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  1. Jenkins
  2. JENKINS-38800

remoteUrls are unordered in build data JSON when multiple git repositories are configured

    Details

    • Type: Improvement
    • Status: Open (View Workflow)
    • Priority: Major
    • Resolution: Unresolved
    • Component/s: git-plugin
    • Environment:
    • Similar Issues:

      Description

      When multiple Git repositories are added to the git plugin (not Multiple SCM plugin), the remoteUrls in the build data JSON are unordered (different from the order in which they were configured in the Jenkins job). This is because the remoteUrls are stored in a HashSet in BuildData.java. We can instead store them in a LinkedHashSet and preserve the order.

      This is needed so that we can associate the branch built, origin[x] (where x is the repository index) in lastBuiltRevision with the appropriate repository URL for which there is no provision right now when there are multiple repositories.

      {
      "buildsByBranchName" : {
      "origin/master" : {
      "buildNumber" : 1813,
      "buildResult" : null,
      "revision" : {
      "SHA1" : "a0b422c02d45c71ca6e5317eb3aa6026d0f4ada6",
      "branch" : [

      { "SHA1" : "a0b422c02d45c71ca6e5317eb3aa6026d0f4ada6", "name" : "origin/master" }

      ]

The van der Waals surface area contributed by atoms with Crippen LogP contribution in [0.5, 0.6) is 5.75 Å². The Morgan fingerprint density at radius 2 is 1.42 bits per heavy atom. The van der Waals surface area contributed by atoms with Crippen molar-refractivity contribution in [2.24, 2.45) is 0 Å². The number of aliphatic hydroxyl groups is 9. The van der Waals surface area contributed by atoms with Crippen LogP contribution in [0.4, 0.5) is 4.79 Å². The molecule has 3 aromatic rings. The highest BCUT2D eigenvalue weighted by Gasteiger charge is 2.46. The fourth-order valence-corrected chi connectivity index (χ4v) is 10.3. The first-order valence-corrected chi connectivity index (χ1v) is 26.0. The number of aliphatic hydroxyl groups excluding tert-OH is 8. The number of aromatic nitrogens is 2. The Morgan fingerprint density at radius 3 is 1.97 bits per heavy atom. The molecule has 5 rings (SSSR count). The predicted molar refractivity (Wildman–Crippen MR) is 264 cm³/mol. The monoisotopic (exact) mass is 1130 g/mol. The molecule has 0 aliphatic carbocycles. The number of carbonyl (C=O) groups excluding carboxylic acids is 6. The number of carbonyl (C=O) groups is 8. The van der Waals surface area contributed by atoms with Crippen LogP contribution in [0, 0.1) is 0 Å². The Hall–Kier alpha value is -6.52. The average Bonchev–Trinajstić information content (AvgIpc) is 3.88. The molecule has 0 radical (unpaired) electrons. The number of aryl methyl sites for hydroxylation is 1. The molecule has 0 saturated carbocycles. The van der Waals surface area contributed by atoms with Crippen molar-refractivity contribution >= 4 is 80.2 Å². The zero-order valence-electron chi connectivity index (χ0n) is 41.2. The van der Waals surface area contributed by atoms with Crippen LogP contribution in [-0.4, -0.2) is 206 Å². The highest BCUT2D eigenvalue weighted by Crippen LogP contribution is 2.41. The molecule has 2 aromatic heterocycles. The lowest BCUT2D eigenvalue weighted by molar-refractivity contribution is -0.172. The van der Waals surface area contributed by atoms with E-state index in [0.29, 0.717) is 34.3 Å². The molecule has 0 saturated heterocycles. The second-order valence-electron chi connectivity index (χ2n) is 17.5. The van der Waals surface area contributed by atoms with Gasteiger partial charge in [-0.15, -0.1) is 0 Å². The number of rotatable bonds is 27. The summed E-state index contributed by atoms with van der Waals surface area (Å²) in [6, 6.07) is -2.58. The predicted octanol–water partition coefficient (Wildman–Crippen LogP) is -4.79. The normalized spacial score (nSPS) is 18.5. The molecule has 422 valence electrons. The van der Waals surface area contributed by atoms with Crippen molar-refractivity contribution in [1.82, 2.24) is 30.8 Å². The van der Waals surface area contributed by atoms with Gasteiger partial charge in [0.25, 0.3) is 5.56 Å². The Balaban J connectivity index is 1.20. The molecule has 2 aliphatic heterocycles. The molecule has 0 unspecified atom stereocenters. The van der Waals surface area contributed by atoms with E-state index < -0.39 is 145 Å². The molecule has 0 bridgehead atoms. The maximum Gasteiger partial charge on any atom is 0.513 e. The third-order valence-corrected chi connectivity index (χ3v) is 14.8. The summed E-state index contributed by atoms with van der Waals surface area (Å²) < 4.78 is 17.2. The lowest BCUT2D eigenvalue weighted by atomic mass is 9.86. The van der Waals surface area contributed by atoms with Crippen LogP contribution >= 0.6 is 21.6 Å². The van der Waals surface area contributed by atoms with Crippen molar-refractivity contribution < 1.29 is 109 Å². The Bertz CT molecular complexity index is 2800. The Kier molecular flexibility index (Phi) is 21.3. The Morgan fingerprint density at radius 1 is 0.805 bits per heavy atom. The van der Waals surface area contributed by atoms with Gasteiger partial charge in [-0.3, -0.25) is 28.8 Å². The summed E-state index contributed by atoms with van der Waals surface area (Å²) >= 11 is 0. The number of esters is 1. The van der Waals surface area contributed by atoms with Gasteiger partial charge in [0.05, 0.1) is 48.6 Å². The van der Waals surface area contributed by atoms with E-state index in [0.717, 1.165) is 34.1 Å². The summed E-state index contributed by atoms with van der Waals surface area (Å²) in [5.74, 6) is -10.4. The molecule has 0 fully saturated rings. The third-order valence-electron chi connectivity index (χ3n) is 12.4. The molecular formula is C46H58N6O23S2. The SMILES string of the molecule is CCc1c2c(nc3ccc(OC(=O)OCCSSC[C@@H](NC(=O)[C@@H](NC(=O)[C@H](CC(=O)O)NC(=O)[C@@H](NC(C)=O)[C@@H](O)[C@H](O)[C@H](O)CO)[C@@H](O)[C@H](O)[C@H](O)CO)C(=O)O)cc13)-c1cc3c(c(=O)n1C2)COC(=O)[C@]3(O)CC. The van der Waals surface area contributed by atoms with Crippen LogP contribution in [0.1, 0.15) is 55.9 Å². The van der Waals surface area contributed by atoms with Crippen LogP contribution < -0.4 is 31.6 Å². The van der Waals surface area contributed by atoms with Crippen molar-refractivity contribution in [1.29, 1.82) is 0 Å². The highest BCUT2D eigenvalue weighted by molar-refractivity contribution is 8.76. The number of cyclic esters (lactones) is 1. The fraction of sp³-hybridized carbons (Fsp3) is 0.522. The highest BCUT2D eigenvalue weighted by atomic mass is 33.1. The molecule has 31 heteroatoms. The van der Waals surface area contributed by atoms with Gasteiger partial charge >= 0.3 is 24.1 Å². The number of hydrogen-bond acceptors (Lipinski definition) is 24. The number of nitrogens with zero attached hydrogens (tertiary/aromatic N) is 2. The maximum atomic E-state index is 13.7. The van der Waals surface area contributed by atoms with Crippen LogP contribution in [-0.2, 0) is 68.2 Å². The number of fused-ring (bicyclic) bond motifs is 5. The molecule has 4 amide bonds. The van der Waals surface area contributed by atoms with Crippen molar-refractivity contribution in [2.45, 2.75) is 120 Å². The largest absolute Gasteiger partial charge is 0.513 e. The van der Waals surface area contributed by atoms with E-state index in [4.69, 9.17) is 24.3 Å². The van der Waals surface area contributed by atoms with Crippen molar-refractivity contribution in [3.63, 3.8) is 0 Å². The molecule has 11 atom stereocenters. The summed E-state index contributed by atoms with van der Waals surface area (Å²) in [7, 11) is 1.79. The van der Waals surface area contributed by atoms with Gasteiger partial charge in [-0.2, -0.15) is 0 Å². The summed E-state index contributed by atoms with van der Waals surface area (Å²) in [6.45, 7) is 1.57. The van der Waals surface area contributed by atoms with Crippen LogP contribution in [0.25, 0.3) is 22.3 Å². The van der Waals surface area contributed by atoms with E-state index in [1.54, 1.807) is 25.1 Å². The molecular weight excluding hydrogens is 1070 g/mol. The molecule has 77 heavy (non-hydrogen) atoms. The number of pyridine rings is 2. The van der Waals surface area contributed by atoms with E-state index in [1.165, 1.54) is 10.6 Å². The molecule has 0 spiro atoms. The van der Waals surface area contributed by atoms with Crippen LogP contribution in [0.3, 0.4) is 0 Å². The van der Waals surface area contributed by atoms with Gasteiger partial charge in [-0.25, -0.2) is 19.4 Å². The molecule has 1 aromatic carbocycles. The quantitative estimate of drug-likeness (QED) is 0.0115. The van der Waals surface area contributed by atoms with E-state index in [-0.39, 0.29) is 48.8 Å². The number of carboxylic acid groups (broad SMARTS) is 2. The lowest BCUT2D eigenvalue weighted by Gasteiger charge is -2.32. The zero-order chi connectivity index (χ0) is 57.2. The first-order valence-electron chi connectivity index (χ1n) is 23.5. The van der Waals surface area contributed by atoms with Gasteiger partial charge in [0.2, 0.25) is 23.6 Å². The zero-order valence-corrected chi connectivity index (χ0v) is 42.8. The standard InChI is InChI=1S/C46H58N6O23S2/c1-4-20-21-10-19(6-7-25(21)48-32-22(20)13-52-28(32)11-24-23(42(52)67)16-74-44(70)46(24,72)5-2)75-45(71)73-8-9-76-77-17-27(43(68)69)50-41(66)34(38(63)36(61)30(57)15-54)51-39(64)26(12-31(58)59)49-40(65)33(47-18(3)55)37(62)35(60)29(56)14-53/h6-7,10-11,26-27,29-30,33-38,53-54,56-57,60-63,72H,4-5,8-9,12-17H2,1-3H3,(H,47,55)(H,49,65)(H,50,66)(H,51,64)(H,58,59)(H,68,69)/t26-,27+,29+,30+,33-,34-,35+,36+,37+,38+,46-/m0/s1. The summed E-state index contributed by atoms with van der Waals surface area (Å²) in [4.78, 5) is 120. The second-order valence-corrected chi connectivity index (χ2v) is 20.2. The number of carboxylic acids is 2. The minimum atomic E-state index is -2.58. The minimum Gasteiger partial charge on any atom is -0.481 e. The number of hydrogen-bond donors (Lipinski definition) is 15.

}
      },
      "origin/mri" : {
      "buildNumber" : 50,
      "buildResult" : null,
      "revision" : {
      "SHA1" : "f68f612f42908af792e831613deb4b6fe43ff513",
      "branch" : [

      { "SHA1" : "f68f612f42908af792e831613deb4b6fe43ff513", "name" : "origin/mri" }

      ]
      }
      }
      },
      "lastBuiltRevision" : {
      "SHA1" : "a0b422c02d45c71ca6e5317eb3aa6026d0f4ada6",
      "branch" : [

      { "SHA1" : "a0b422c02d45c71ca6e5317eb3aa6026d0f4ada6", "name" : "origin1/master" }

      ],
      "remoteUrls" : [
      "https://github.com/repo1.git",
      "https://github.com/repo2.git",
      ]
      }

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          Activity

          Hide
          pxk5958 Pratith Kanagaraj added a comment -

          Created pull request

          Show
          pxk5958 Pratith Kanagaraj added a comment - Created pull request
          Hide
          markewaite Mark Waite added a comment -

          Can you further explain the use case for multiple git repositories defined in a single Jenkins job? I realize that the git plugin supports it, but I don't understand how it helps you accomplish something whose result can be understood by a user.

          As far as I can tell, the git plugin code will intertwine changes from each of the repositories as it finds them, checking out the SHA1 from the repositories, building it, displaying changes, etc. I've assumed that the mental model might have been that there is a repository which might be "distant" or "less frequently updated" (some form of central repository) and there are one or more additional repositories which are generally either exact copies or pure supersets of the "distant" repository, but are more accessible to the user or to the Jenkins server.